(1) A focus on multiple measures in teacher evaluation.
We have defined effective teacher to mean “a teacher whose students achieve acceptable rates (e.g., at least one grade level in an academic year) of student growth (as defined in this notice). States, LEAs, or schools must include multiple measures, provided that teacher effectiveness is evaluated, in significant part, by student growth (as defined in this notice). Supplemental measures may include, for example, multiple observation-based assessments of teacher performance.”
We have revised criterion (D)(2)(ii) to read, “Design and implement rigorous, transparent, and fair evaluation systems for teachers and principals that (a) differentiate effectiveness using multiple rating categories that take into account data on student growth (as defined in this notice) as a significant factor, and (b) are designed and developed with teacher and principal involvement.”
(2) A stronger focus on school leaders and the inclusion of positive teaching and learning conditions in the definition of effective principal.
We have changed the definition of effective principal as follows: (a) replaced “States may supplement this definition as they see fit” with “States, LEAs, or schools must include multiple measures;” (b) added ”Supplemental measures may include, for example, high school graduation rates and college enrollment rates, as well as evidence of providing supportive teaching and learning conditions, strong instructional leadership, and positive family and community engagement;” and (c) replaced “so long as principal effectiveness is judged, in significant measure by student growth” with “provided that principal effectiveness is evaluated, in significant part, by student growth.”
(3) Greater attention to the need for high-quality teacher induction, mentoring and professional development.
We agree that induction programs and coaching by accomplished teachers and principals can be important and effective strategies for supporting novice teachers and principals upon their entering the profession. We are revising the criterion to clarify that States’ plans in response to this criterion should provide for coaching and induction programs as supports for teachers and principals. Changes: We have revised criterion (D)(5)(i) to clarify that plans should include providing effective, data-informed “coaching” and “induction.”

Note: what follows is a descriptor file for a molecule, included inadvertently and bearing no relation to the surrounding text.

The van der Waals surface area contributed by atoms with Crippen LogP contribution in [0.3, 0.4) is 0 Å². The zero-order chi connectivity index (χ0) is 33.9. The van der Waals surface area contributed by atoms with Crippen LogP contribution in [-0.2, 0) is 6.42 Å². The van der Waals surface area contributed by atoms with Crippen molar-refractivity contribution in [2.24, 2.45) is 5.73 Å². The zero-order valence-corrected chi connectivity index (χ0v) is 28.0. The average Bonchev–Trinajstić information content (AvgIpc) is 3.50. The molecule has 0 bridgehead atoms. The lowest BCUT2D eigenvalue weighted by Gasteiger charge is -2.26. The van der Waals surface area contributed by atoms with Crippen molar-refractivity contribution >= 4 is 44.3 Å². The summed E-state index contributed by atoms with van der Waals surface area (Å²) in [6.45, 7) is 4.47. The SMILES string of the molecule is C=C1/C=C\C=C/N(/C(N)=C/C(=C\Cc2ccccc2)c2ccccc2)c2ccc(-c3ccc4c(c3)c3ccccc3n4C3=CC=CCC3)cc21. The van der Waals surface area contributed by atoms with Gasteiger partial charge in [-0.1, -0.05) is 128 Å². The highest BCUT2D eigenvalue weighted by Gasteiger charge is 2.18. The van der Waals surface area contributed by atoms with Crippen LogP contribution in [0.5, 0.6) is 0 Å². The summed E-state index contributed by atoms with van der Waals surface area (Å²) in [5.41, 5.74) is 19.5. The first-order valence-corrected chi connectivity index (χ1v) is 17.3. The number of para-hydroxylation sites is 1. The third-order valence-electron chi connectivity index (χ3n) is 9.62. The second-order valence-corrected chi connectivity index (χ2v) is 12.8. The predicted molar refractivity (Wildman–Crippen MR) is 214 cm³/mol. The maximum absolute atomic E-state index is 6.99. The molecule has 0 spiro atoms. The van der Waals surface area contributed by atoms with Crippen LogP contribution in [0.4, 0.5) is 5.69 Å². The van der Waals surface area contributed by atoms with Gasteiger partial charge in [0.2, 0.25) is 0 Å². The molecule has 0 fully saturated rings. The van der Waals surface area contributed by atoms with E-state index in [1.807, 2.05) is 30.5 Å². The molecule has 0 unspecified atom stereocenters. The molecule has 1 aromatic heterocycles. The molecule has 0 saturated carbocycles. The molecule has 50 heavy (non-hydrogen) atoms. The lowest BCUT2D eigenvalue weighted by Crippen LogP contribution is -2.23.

We agree that professional development, including mentoring and coaching, are important aspects of teacher effectiveness. For this reason, criterion (D)(2)(iv)(a) focuses on using evaluations to inform decisions regarding developing effective teachers and principals, including by providing relevant coaching, induction support, and/or professional development. Criterion (D)(5) also provides for evaluation of the extent to which a State has a high-quality plan for its participating LEAs to provide effective, data-informed professional development, coaching, induction, and common planning and collaboration time to teachers and principals.
Sources of great analysis on the final RttT regulations here:
- Education Week (Michele McNeil): "Rules Set for $4 Billion 'Race to Top' Contest"
- New York Times (Sam Dillon): "After Criticism, The Administration Is Praised for Final Rules on Education Grants"
- Teacher Beat: "Teacher Elements of Final Race to the Top Guidelines"
- Eduflack: "Just The Race Facts"
- Eduflack: "The Race Officially Begins ... Now"
- Eduwonk: "Racing To The Top"